By David H. Kirkwood
This month’s Blog Page is an abridged version of a blog entry (June 26, 2013) by David Kirkwood that can be found at his Hearing News Watch blog.
The major professional organizations in audiology are more divided now than ever over which federal legislation will best support their members’ ability to serve Medicare beneficiaries.
In past years, the American Academy of Audiology (AAA), the Academy of Doctors of Audiology (ADA), and, until 2011, the American Speech-Language-Hearing Association (ASHA) all favored direct-access legislation for Medicare beneficiaries.
Such bills would allow older Americans to go directly to an audiologist for Medicare-covered services without need for a medical referral. Although they have been introduced in every new Congress since 2005, direct-access laws have never come close to enactment, at least in part because of adamant opposition from the American Academy of Otolaryngology-Head and Neck Surgery (AAO-HNS), which wants to preserve ENT physicians’ gatekeeper status to audiologic services for Medicare patients.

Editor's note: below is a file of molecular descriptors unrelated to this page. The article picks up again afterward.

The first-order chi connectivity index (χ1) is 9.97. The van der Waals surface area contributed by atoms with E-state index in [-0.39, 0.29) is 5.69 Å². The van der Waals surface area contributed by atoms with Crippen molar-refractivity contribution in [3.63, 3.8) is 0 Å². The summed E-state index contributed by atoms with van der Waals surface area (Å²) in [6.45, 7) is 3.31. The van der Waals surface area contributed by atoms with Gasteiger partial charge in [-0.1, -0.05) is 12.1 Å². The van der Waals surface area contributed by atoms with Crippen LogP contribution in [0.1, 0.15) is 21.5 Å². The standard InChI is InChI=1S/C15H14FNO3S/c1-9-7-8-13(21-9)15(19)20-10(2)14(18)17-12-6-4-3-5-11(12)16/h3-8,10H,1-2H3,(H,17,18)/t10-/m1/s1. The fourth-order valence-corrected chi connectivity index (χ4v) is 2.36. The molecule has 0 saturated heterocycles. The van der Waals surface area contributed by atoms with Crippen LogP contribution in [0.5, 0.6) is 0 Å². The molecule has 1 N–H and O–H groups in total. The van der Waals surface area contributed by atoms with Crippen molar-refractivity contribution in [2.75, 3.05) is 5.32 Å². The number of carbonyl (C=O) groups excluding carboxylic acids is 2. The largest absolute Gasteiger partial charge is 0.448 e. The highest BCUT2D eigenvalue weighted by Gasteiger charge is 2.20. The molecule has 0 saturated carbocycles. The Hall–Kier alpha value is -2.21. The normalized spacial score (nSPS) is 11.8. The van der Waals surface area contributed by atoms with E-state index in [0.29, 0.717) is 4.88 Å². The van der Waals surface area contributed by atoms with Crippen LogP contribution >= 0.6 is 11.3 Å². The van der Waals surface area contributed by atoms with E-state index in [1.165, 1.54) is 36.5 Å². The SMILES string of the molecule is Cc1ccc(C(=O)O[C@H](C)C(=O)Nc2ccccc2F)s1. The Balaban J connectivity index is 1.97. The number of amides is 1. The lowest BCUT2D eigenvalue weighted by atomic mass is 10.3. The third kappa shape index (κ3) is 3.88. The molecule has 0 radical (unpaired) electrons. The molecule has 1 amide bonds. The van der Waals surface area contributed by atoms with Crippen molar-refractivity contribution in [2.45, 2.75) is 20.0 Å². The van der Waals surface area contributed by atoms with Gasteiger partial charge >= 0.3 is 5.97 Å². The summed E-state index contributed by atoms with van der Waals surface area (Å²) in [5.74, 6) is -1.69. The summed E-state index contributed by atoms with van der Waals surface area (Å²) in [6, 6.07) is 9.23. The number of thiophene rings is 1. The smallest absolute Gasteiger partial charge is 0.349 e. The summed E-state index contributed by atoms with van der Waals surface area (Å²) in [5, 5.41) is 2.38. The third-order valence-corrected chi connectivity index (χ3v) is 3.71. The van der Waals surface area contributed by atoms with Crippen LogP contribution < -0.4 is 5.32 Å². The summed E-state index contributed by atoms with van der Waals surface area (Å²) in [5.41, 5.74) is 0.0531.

ASHA & AAO-HNS Team Up
This year, a very different bill was introduced in the House of Representatives. Although its name, the Medicare Audiology Services Enhancement Act of 2013, sounds much like the Medicare Hearing Health Care Enhancement Acts introduced in 2007, 2009, and 2011, its content and its supporting cast are very different.
Unlike the earlier bills, HR 2330 would not give Medicare beneficiaries direct access to audiologic care, which is why AAA (tentatively) and ADA (vehemently) oppose it, and why AAO-HNS has agreed to support it.